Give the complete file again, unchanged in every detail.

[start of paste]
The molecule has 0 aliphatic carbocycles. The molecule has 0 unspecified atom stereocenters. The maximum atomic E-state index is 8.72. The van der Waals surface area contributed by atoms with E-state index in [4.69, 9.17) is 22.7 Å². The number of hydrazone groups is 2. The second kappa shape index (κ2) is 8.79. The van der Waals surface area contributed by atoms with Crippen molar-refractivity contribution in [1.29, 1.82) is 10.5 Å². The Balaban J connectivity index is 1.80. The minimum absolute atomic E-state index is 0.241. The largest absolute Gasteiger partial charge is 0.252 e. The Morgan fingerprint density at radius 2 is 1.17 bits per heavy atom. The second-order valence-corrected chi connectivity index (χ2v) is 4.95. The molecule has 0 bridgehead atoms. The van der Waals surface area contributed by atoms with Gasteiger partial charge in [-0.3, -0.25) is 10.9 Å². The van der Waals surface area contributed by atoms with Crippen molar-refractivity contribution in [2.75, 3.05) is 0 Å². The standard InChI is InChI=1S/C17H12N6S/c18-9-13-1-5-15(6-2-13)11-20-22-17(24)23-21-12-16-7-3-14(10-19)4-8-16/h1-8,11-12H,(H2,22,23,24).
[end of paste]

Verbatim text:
The molecule has 0 aliphatic carbocycles. The molecule has 0 unspecified atom stereocenters. The maximum atomic E-state index is 8.72. The van der Waals surface area contributed by atoms with E-state index in [4.69, 9.17) is 22.7 Å². The number of hydrazone groups is 2. The second kappa shape index (κ2) is 8.79. The van der Waals surface area contributed by atoms with Crippen molar-refractivity contribution in [1.29, 1.82) is 10.5 Å². The Balaban J connectivity index is 1.80. The minimum absolute atomic E-state index is 0.241. The largest absolute Gasteiger partial charge is 0.252 e. The Morgan fingerprint density at radius 2 is 1.17 bits per heavy atom. The second-order valence-corrected chi connectivity index (χ2v) is 4.95. The molecule has 0 bridgehead atoms. The van der Waals surface area contributed by atoms with Gasteiger partial charge in [-0.3, -0.25) is 10.9 Å². The van der Waals surface area contributed by atoms with Crippen molar-refractivity contribution in [2.75, 3.05) is 0 Å². The standard InChI is InChI=1S/C17H12N6S/c18-9-13-1-5-15(6-2-13)11-20-22-17(24)23-21-12-16-7-3-14(10-19)4-8-16/h1-8,11-12H,(H2,22,23,24).